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Inward rectifier K+ channel Kir2.3 is localized at the postsynaptic membrane of excitatory synapses.

Atsushi Inanobe, Akikazu Fujita, Minoru Ito, Hitonobu Tomoike, Kiyoshi Inageda, Yoshihisa Kurachi

Am. J. Physiol., Cell Physiol., 2002 Jun , 282, C1396-403

Classical inwardly rectifying K+ channels (Kir2.0) are responsible for maintaining the resting membrane potential near the K+ equilibrium potential in various cells, including neurons. Although Kir2.3 is known to be expressed abundantly in the forebrain, its precise localization has not been identified. Using an antibody specific to Kir2.3, we examined the subcellular localization of Kir2.3 in mouse brain. Kir2.3 immunoreactivity was detected in a granular pattern in restricted areas of the brain, including the olfactory bulb (OB). Immunoelectron microscopy of the OB revealed that Kir2.3 immunoreactivity was specifically clustered on the postsynaptic membrane of asymmetric synapses between granule cells and mitral/tufted cells. The immunoprecipitants for Kir2.3 obtained from brain contained PSD-95 and chapsyn-110, PDZ domain-containing anchoring proteins. In vitro binding assay further revealed that the COOH-terminal end of Kir2.3 is responsible for the association with these anchoring proteins. Therefore, the Kir channel may be involved in formation of the resting membrane potential of the spines and, thus, would affect the response of N-methyl-D-aspartic acid receptor channels at the excitatory postsynaptic membrane.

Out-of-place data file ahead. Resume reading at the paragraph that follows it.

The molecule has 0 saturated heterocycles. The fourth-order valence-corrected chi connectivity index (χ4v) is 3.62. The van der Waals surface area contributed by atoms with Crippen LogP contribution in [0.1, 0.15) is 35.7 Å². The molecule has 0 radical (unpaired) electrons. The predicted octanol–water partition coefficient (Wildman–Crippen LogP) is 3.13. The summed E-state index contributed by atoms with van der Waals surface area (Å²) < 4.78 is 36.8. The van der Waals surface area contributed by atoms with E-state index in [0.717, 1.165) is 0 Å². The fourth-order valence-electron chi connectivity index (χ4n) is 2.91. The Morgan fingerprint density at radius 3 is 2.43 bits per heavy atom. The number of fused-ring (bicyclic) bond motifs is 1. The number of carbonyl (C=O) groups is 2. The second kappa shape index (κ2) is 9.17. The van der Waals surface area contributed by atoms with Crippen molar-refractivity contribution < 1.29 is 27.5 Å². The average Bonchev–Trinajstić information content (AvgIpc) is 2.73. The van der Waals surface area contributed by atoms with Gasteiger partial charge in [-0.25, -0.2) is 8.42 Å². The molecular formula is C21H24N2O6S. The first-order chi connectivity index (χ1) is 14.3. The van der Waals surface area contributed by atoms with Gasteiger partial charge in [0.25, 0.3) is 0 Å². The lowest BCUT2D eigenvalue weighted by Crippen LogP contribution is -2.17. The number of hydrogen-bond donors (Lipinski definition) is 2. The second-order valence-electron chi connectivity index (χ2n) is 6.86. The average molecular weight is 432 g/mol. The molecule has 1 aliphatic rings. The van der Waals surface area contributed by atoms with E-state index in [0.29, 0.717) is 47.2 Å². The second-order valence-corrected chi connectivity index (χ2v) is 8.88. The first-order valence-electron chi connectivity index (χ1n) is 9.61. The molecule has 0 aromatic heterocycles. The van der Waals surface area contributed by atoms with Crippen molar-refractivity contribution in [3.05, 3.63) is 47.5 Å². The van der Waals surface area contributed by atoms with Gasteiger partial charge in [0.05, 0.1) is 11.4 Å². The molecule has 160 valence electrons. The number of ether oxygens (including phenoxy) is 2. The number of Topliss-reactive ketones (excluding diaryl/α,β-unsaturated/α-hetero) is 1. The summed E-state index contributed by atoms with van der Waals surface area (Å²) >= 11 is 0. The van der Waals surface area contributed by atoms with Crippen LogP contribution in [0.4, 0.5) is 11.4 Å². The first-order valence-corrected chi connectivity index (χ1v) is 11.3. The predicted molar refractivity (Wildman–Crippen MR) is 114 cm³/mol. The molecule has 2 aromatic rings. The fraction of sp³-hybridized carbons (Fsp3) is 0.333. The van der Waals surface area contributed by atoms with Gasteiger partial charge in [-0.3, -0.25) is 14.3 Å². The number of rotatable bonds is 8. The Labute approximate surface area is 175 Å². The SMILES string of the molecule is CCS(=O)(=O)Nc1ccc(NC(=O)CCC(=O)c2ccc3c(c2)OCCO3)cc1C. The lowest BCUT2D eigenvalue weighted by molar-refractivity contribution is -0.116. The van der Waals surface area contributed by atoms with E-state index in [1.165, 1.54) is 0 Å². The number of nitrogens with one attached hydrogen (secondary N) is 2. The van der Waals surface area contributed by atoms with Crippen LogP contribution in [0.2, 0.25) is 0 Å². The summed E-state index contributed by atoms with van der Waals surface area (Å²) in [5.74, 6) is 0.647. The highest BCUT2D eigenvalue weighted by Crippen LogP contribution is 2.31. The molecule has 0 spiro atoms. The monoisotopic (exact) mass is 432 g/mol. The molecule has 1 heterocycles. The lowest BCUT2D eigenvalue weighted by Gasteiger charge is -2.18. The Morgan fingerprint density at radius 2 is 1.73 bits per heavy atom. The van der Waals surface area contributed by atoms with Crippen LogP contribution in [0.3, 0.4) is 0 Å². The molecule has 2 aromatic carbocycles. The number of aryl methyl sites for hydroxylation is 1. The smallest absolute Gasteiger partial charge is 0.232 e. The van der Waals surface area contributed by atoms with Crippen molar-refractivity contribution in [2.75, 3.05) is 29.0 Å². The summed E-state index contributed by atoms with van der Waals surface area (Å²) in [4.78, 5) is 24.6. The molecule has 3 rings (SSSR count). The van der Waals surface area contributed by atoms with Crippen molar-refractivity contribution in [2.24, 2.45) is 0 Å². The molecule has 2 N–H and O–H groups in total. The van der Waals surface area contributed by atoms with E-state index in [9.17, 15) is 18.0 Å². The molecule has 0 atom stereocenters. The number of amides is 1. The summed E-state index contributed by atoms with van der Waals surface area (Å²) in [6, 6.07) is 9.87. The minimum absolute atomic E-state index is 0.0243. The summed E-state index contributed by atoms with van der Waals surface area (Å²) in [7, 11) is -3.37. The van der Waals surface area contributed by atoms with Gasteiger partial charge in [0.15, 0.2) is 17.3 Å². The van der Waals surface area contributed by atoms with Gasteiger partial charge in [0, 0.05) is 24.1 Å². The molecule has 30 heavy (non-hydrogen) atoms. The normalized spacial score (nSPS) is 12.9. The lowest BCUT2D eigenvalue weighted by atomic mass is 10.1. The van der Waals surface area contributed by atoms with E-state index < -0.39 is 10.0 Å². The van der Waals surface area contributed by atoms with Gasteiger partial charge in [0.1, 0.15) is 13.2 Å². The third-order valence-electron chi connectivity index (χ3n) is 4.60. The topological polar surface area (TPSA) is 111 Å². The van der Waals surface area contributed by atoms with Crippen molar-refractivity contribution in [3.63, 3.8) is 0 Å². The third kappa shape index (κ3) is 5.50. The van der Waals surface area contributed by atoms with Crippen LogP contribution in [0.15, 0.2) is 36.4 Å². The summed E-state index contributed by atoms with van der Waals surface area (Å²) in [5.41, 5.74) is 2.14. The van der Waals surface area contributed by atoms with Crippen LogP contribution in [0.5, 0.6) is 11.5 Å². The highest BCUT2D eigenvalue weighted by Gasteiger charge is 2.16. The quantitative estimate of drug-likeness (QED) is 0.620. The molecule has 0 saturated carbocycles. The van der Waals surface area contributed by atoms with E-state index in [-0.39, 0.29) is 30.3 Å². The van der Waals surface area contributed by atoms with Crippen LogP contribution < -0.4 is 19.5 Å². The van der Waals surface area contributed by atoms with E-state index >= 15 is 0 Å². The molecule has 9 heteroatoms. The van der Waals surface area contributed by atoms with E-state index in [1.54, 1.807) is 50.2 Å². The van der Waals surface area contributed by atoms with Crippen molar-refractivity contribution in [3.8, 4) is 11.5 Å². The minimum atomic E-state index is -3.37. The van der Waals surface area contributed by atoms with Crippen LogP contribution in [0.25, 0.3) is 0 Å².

http://www.ncbi.nlm.nih.gov/pubmed/11997254